A while back, a discussion on one of my posts meandered its way into films that weren’t English or Hindi—basically, films I don’t generally watch, mainly because they’re difficult to get hold of. One of my readers, Bawa, mentioned Spanish cinema of the 50’s and 60’s, even taking the trouble of listing some of the classics. And as if that wasn’t generous enough, she went to the extent of searching high and low in Bilbao to find some of these films, with English subtitles, for me. She eventually found one, Beinvenido, Mister Marshall! (Welcome, Mister Marshall!) and gifted it to me while on a trip to India. I was, obviously, very grateful.
Having watched the film—an unforgettably heart-warming and funny take on rural Spain in the mid 20th century—I’m feeling even more blessed that I have readers such as this. Thank you, Bawa.
Villar del Río is a small and sleepy town in the Spanish countryside. It has its farmers and its gossipy spinsters, its town crier and its barber. And its fountain, old but with good fresh water, which stands in the centre of the town square, overlooked by the Town Hall. The Town Hall has, on its weatherbeaten façade, a clock that’s pretty much a reflection of Villar del Río itself: it stopped sometime in the distant past, and hasn’t moved since.
Not that Villar del Río is backward. It’s just quiet and slightly old-fashioned and sweet. The local priest, Don Cosme (Luis Péréz de León) isn’t exactly quiet and sweet, but he’s old-fashioned, all right, and pretty staunch in his beliefs.
So is the resident grandee, Don Luis (Alberto Romea) who may be poverty-stricken but hasn’t lost any of the hauteur of his noble ancestors.
Most influential of the lot is Don Pablo (José Isbert), who owns the local bus, various enterprises in Villar del Río’s narrow lanes, and is the Mayor. So what if he’s quite hard of hearing and can’t manage without his hearing aid.
This, therefore, is Villar del Río—and its fortunes are destined for an upswing, because the local barroom/restaurant/casino/cabaret has just acquired a new attraction. The star of Andalusian song, the beautiful Carmen Vargas (Lolita Sevilla) has just arrived, and nearly every male in town—excluding, of course, the disapproving Don Cosme—is enamoured by her legs, her waist, her voice, her charm… oh, everything.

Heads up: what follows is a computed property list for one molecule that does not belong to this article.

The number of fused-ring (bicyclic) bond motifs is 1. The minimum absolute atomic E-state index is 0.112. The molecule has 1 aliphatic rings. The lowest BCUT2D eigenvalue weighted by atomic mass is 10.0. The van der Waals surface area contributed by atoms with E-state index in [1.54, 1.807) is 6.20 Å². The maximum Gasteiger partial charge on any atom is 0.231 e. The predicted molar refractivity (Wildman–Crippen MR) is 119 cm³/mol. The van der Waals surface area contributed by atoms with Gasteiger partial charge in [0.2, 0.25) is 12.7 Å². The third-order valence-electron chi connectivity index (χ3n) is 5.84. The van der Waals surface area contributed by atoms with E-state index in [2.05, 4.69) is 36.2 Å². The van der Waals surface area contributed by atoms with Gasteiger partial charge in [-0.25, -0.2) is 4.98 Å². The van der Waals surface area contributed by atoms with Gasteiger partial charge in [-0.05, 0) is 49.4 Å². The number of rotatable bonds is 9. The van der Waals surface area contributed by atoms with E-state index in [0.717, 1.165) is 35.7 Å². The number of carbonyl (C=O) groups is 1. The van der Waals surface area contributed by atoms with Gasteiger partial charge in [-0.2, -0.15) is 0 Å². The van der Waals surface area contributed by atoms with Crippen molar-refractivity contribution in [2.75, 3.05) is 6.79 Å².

With Carmen Vargas has come her street-smart mentor, manager and chaperone, Manolo (Manolo Morán). Manolo knows what’s what, and soon after their arrival, has his protégé installed well and proper as Villar del Río’s biggest draw.
Unfortunately for Villar del Río, what actually gets drawn to the little town is the powerful Delegate General (José Franco), who comes swooping into town one day with four suit-clad and efficient aides in tow. Don Pablo and company are panic-stricken and inclined to believe that this is an attempt to assess the ability of the town to pay its taxes. Everybody goes into action and puts on a penurious front—with poultry quickly driven into hiding and everybody reciting their woes about the poor crop.
The Delegate General, to Don Pablo’s surprise (and relief) has come not to chastise Villar del Río, but to give it some very welcome news. The Americans—those rich people with their plentiful dollars—are assisting in a post-war reconstruction of Europe (the European Recovery Program, more commonly known as the Marshall Plan). France has already been blessed with America’s bounty, and it’s now Spain’s turn. Representatives of the Marshall Plan will shortly be driving through the countryside, visiting the towns and bestowing their largesse. Villar del Río will be on the route.
But there’s another side to the coin, quite literally. The Americans aren’t going to be impressed with a dull little town like this. And if the Americans aren’t impressed, why will they bother to give anything to Villar del Río?
The solution, says the Delegate General to Don Pablo, is for the town to clean up its act. Give the Americans something to remember, a feast for the senses that’ll dazzle them.
When the Delegate General and his servitors have pushed off, Don Pablo informs the town. They get down to work, of course. Eloisa (Elvira Quintillá), the spinster schoolteacher (whom, we are informed, can multiply as well as anybody) teaches the townfolk about America—its geography, its agriculture, its industry…